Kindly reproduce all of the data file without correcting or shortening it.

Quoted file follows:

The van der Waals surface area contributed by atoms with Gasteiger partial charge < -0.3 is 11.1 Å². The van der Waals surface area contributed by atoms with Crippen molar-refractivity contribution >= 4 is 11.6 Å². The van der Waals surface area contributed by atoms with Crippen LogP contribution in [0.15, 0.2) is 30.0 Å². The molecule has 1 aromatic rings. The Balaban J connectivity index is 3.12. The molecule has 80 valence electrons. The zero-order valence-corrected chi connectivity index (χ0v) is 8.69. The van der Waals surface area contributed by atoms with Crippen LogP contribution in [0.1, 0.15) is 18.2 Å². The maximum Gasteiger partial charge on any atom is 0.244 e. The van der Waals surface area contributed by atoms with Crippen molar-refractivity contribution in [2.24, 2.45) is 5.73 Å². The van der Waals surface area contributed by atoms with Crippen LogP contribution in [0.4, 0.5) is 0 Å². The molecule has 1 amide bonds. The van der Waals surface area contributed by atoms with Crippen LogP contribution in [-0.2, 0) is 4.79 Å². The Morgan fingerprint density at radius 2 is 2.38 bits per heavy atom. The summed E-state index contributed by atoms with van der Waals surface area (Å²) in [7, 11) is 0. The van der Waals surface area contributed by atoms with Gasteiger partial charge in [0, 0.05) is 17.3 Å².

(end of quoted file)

The van der Waals surface area contributed by atoms with Gasteiger partial charge < -0.3 is 11.1 Å². The van der Waals surface area contributed by atoms with Crippen molar-refractivity contribution >= 4 is 11.6 Å². The van der Waals surface area contributed by atoms with Crippen LogP contribution in [0.15, 0.2) is 30.0 Å². The molecule has 1 aromatic rings. The Balaban J connectivity index is 3.12. The molecule has 80 valence electrons. The zero-order valence-corrected chi connectivity index (χ0v) is 8.69. The van der Waals surface area contributed by atoms with Crippen LogP contribution in [0.1, 0.15) is 18.2 Å². The maximum Gasteiger partial charge on any atom is 0.244 e. The van der Waals surface area contributed by atoms with Crippen molar-refractivity contribution in [2.24, 2.45) is 5.73 Å². The van der Waals surface area contributed by atoms with Crippen LogP contribution in [0.4, 0.5) is 0 Å². The molecule has 1 amide bonds. The van der Waals surface area contributed by atoms with Crippen LogP contribution in [-0.2, 0) is 4.79 Å². The Morgan fingerprint density at radius 2 is 2.38 bits per heavy atom. The summed E-state index contributed by atoms with van der Waals surface area (Å²) in [7, 11) is 0. The van der Waals surface area contributed by atoms with Gasteiger partial charge in [0, 0.05) is 17.3 Å².